Link to post
Share on other sites
2 hours ago, Chris.B said:

How high?

It varies by the fund.  But you pay up to 3% buying and selling.  Plus the management fees which you don't really see but affect the share price.

I know SCB at this time has its fees set lower than the max they state.

Link to post
Share on other sites
On 11/24/2021 at 4:14 PM, persimmon said:

Hi , i`m thinking of giving some cash to my daughter ( Thai ) to invest in shares , funds etc. both Thai and international . Can this be done via one of the Thai banks , and if so ,which one is the best .

Your daughter can own shares as a minor, but she cannot have a trading portfolie account in a bank in her name, as long as she's minor (under 20 years old) - I talk from experience, it has not been possible for my Thai daughter - and you cannot have shared trading accounts, i.e. in two names on an account in the banks where I checked...🤥

 

Perhaps a stock broker can do it, instead of a bank, you can try to ask...🤔

 

In my case I just have a dedicated trading account for my daughter's stocks. As there so far is no inheritance tax in Thailand, and dividend tax is settled with the 10 percent withholding tax, and SET stock holding are free from capital gain tax, it doesn't matter much, as mu daughter anyway inherit my stock holdings; you could make a last will stating that a specific account shall go to your daughter.

 

Be ware that foreign income - which I presume include gain from foreign equity held via a Thai trading platform - might result in taxation; furthermore there is a currency exchange risk when investing abroad...🙂

  • Like 1
Link to post
Share on other sites
On 11/26/2021 at 10:38 PM, persimmon said:

Definitely more research needed - I`ll check out IB and Etrade . I would rather have it in daughters name to mitigate IHT . Thanks for all the replies .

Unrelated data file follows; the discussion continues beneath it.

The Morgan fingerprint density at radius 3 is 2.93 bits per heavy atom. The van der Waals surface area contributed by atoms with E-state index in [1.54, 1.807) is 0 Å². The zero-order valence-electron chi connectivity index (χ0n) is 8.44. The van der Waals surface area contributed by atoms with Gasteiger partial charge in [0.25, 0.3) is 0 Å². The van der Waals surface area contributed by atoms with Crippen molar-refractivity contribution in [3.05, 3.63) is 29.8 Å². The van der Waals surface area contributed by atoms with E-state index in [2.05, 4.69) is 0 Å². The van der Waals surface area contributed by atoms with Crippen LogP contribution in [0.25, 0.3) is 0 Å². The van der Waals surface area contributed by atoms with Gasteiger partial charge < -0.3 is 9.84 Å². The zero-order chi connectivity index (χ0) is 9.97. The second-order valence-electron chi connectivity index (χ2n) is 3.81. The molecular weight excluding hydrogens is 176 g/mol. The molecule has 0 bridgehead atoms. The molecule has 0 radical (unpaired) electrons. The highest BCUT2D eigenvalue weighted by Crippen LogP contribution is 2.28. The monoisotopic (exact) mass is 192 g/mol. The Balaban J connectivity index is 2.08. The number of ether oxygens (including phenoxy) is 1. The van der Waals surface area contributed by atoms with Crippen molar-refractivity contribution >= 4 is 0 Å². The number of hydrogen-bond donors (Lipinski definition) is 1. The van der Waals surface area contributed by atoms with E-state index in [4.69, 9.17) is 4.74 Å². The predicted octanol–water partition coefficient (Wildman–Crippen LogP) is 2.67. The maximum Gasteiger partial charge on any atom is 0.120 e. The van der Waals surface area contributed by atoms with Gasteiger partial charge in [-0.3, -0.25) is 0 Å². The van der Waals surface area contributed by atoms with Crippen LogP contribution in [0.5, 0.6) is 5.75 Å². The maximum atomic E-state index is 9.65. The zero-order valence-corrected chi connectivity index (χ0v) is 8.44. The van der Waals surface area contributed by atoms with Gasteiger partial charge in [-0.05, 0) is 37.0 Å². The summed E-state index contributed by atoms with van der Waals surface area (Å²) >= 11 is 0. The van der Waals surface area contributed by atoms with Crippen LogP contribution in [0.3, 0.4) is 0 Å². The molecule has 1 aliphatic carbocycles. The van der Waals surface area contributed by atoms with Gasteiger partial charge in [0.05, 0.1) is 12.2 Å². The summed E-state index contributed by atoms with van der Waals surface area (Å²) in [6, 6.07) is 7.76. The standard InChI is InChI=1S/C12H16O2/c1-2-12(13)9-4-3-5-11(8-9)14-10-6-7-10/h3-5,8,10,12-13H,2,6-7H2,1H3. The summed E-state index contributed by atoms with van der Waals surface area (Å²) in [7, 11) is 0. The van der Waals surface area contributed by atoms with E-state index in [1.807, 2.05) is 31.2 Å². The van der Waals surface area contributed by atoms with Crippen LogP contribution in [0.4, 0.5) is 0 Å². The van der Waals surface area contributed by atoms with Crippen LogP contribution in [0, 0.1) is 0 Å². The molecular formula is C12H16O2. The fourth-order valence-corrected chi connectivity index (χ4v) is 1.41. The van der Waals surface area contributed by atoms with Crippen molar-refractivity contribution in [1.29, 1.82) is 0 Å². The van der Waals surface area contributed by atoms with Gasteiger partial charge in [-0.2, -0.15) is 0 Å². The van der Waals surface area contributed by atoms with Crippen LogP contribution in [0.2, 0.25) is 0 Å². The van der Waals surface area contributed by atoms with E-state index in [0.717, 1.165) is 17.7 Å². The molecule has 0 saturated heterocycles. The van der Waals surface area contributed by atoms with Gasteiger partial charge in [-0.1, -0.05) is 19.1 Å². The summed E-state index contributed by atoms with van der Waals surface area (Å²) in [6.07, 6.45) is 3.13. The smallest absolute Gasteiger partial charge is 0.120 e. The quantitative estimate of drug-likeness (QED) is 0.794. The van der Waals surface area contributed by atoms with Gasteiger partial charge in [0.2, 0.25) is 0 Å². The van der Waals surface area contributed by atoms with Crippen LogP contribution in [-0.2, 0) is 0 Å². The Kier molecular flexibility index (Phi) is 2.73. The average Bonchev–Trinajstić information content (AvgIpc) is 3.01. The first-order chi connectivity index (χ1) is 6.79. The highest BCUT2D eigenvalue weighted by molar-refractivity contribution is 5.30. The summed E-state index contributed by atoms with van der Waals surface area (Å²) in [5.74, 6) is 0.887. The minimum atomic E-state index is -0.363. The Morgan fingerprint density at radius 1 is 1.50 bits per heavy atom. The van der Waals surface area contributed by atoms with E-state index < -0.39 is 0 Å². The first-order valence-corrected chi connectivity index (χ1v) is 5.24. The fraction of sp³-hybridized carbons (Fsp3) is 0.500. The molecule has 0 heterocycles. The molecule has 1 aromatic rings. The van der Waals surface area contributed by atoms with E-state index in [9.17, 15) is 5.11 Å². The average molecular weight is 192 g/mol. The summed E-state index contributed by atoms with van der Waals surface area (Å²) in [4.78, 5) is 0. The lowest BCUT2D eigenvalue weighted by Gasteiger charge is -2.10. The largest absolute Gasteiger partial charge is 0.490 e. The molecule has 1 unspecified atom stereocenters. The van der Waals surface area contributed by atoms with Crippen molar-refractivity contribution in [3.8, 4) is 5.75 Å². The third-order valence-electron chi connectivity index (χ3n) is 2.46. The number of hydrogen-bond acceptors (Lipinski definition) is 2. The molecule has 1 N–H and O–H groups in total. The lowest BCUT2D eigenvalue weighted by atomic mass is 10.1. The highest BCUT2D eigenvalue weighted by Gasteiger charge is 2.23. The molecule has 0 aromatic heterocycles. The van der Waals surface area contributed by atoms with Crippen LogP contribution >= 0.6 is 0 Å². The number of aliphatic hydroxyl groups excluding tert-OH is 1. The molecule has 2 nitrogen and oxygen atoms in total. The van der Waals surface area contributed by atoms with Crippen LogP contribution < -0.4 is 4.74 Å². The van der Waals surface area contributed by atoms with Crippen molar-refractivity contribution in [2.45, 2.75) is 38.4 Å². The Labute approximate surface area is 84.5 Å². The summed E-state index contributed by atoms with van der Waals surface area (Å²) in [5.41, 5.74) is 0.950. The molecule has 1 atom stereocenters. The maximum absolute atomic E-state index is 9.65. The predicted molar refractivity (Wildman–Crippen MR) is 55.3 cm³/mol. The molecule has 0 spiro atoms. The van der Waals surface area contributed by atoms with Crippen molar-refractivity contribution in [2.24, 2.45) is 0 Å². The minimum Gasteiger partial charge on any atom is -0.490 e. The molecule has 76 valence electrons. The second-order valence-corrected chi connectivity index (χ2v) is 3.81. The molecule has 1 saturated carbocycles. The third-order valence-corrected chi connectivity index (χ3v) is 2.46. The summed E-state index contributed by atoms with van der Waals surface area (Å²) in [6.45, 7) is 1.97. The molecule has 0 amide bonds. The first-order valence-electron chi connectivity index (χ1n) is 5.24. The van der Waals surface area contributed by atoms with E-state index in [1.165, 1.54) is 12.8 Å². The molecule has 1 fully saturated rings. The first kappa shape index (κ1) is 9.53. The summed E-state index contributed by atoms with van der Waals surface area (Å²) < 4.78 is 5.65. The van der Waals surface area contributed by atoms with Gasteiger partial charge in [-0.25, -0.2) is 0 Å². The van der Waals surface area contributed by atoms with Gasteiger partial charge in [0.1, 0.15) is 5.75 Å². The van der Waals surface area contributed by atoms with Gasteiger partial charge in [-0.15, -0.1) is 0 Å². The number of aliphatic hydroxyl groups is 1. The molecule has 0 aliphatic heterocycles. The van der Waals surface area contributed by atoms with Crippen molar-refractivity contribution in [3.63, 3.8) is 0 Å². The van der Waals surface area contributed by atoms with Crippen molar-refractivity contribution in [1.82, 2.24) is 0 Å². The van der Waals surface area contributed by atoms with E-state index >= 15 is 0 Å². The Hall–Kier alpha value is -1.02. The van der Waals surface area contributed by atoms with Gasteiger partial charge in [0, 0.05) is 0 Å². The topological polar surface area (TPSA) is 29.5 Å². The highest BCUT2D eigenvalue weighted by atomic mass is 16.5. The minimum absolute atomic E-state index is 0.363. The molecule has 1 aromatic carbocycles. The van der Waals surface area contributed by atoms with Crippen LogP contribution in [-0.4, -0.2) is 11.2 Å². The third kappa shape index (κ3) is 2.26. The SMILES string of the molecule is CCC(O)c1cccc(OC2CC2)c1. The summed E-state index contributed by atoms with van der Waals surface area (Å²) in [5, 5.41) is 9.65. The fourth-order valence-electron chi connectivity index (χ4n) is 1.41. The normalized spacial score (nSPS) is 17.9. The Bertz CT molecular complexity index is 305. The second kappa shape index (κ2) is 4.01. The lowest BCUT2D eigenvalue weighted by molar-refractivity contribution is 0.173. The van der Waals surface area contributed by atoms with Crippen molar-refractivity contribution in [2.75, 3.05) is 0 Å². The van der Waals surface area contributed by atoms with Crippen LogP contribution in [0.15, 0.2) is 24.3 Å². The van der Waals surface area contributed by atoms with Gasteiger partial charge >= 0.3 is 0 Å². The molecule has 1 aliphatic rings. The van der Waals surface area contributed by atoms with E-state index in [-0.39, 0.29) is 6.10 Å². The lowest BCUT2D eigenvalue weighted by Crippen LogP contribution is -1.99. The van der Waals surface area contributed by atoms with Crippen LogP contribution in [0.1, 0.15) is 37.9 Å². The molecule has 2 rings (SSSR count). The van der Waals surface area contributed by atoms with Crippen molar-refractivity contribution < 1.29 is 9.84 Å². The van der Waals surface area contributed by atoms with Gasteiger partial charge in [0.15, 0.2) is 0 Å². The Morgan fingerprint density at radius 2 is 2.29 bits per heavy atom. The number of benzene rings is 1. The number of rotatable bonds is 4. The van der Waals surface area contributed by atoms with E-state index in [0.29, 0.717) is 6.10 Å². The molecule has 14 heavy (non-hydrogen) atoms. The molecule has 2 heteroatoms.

Sorry about the mis-spelling in the title - my carelesnes .


With the mention of IHT It might be worth looking at a non-US based broker as well such as Swissquote. 
 

Though obviously not a major concern with your daughter there are some anomalies on IHT regarding people who are not us resident or domiciled where, US based brokers cannot release funds until estate tax is paid on any US stocks and US based funds over USD.60,000.

Link to post
Share on other sites
47 minutes ago, Orac said:


With the mention of IHT It might be worth looking at a non-US based broker as well such as Swissquote. 
 

Though obviously not a major concern with your daughter there are some anomalies on IHT regarding people who are not us resident or domiciled where, US based brokers cannot release funds until estate tax is paid on any US stocks and US based funds over USD.60,000.

(1) Swissquote (in part formerly Internaxx) continues to charge custody fees, making it relatively expensive.

 

(2) It doesn't make sense in any case holding US dividend paying stocks/ETFs given the non-resident withholding tax.

 

(3) In practical terms, mutual funds are not available through the likes of IBKR for foreigners.  (A tiny range is available if you're prepared to leap through hoops, and only with one fund provider.)

Link to post
Share on other sites

Create an account or sign in to comment

You need to be a member in order to leave a comment

Create an account

Sign up for a new account in our community. It's easy!

Register a new account

Sign in

Already have an account? Sign in here.

Sign In Now
  • Recently Browsing   0 members

    No registered users viewing this page.

×
×
  • Create New...